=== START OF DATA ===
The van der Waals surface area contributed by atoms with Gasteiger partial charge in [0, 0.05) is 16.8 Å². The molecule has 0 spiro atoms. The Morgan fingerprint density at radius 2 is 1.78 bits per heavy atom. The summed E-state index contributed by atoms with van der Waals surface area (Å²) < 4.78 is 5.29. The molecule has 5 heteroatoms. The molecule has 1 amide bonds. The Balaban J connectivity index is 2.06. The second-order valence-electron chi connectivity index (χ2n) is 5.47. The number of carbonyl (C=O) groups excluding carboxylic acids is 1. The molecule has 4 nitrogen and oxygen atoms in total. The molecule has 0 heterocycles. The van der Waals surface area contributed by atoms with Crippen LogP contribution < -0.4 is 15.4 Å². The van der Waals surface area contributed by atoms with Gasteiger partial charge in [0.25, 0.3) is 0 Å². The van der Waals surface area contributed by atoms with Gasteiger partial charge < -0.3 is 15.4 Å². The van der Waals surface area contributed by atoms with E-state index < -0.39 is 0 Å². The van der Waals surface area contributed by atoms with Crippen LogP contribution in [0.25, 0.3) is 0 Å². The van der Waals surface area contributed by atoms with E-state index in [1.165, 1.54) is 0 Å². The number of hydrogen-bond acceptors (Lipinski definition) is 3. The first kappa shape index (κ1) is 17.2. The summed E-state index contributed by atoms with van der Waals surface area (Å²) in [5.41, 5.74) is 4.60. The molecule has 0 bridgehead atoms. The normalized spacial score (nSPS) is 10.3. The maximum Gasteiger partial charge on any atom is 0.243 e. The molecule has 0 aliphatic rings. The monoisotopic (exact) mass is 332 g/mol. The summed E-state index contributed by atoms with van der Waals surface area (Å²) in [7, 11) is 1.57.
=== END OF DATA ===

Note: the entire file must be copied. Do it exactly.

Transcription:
The van der Waals surface area contributed by atoms with Gasteiger partial charge in [0, 0.05) is 16.8 Å². The molecule has 0 spiro atoms. The Morgan fingerprint density at radius 2 is 1.78 bits per heavy atom. The summed E-state index contributed by atoms with van der Waals surface area (Å²) < 4.78 is 5.29. The molecule has 5 heteroatoms. The molecule has 1 amide bonds. The Balaban J connectivity index is 2.06. The second-order valence-electron chi connectivity index (χ2n) is 5.47. The number of carbonyl (C=O) groups excluding carboxylic acids is 1. The molecule has 4 nitrogen and oxygen atoms in total. The molecule has 0 heterocycles. The van der Waals surface area contributed by atoms with Crippen LogP contribution < -0.4 is 15.4 Å². The van der Waals surface area contributed by atoms with Gasteiger partial charge in [0.25, 0.3) is 0 Å². The van der Waals surface area contributed by atoms with Gasteiger partial charge < -0.3 is 15.4 Å². The van der Waals surface area contributed by atoms with E-state index < -0.39 is 0 Å². The van der Waals surface area contributed by atoms with Crippen LogP contribution in [0.25, 0.3) is 0 Å². The van der Waals surface area contributed by atoms with E-state index in [1.165, 1.54) is 0 Å². The number of hydrogen-bond acceptors (Lipinski definition) is 3. The first kappa shape index (κ1) is 17.2. The summed E-state index contributed by atoms with van der Waals surface area (Å²) in [5.41, 5.74) is 4.60. The molecule has 0 bridgehead atoms. The normalized spacial score (nSPS) is 10.3. The maximum Gasteiger partial charge on any atom is 0.243 e. The molecule has 0 aliphatic rings. The monoisotopic (exact) mass is 332 g/mol. The summed E-state index contributed by atoms with van der Waals surface area (Å²) in [7, 11) is 1.57.